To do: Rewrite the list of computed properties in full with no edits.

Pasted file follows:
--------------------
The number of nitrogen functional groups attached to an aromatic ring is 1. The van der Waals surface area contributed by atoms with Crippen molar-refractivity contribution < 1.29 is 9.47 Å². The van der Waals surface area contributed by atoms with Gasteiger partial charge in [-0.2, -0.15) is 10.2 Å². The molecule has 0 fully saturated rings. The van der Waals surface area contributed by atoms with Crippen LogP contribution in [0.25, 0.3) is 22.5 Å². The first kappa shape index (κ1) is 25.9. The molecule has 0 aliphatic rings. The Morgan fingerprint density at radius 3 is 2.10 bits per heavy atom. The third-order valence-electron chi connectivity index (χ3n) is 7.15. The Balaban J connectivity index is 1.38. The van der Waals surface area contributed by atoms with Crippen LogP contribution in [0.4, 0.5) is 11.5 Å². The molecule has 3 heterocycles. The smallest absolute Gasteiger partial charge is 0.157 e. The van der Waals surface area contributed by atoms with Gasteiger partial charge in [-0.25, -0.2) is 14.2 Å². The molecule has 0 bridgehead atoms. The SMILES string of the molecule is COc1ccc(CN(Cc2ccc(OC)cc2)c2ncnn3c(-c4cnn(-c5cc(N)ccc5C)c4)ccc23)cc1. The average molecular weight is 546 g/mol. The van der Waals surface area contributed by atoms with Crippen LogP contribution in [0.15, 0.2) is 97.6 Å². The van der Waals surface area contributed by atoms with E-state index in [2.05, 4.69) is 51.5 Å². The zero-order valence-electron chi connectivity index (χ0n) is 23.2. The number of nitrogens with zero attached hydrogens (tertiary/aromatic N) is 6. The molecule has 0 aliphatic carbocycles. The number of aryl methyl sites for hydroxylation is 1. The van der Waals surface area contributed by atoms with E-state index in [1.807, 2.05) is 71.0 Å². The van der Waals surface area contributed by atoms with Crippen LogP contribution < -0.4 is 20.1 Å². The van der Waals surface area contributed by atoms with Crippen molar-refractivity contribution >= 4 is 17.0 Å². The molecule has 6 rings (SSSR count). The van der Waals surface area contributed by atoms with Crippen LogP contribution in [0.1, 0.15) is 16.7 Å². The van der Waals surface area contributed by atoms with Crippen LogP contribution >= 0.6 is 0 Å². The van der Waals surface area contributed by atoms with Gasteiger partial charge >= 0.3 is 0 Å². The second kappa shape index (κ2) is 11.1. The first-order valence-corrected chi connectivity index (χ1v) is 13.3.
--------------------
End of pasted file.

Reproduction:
The number of nitrogen functional groups attached to an aromatic ring is 1. The van der Waals surface area contributed by atoms with Crippen molar-refractivity contribution < 1.29 is 9.47 Å². The van der Waals surface area contributed by atoms with Gasteiger partial charge in [-0.2, -0.15) is 10.2 Å². The molecule has 0 fully saturated rings. The van der Waals surface area contributed by atoms with Crippen LogP contribution in [0.25, 0.3) is 22.5 Å². The first kappa shape index (κ1) is 25.9. The molecule has 0 aliphatic rings. The Morgan fingerprint density at radius 3 is 2.10 bits per heavy atom. The third-order valence-electron chi connectivity index (χ3n) is 7.15. The Balaban J connectivity index is 1.38. The van der Waals surface area contributed by atoms with Crippen LogP contribution in [0.4, 0.5) is 11.5 Å². The molecule has 3 heterocycles. The smallest absolute Gasteiger partial charge is 0.157 e. The van der Waals surface area contributed by atoms with Gasteiger partial charge in [-0.25, -0.2) is 14.2 Å². The molecule has 0 bridgehead atoms. The SMILES string of the molecule is COc1ccc(CN(Cc2ccc(OC)cc2)c2ncnn3c(-c4cnn(-c5cc(N)ccc5C)c4)ccc23)cc1. The average molecular weight is 546 g/mol. The van der Waals surface area contributed by atoms with Crippen LogP contribution in [0.15, 0.2) is 97.6 Å². The van der Waals surface area contributed by atoms with E-state index in [2.05, 4.69) is 51.5 Å². The zero-order valence-electron chi connectivity index (χ0n) is 23.2. The number of nitrogens with zero attached hydrogens (tertiary/aromatic N) is 6. The molecule has 0 aliphatic carbocycles. The number of aryl methyl sites for hydroxylation is 1. The van der Waals surface area contributed by atoms with E-state index in [1.807, 2.05) is 71.0 Å². The van der Waals surface area contributed by atoms with Crippen LogP contribution < -0.4 is 20.1 Å². The van der Waals surface area contributed by atoms with Crippen molar-refractivity contribution >= 4 is 17.0 Å². The molecule has 6 rings (SSSR count). The van der Waals surface area contributed by atoms with Crippen LogP contribution in [0.1, 0.15) is 16.7 Å². The van der Waals surface area contributed by atoms with Crippen LogP contribution >= 0.6 is 0 Å². The van der Waals surface area contributed by atoms with Gasteiger partial charge >= 0.3 is 0 Å². The second kappa shape index (κ2) is 11.1. The first-order valence-corrected chi connectivity index (χ1v) is 13.3.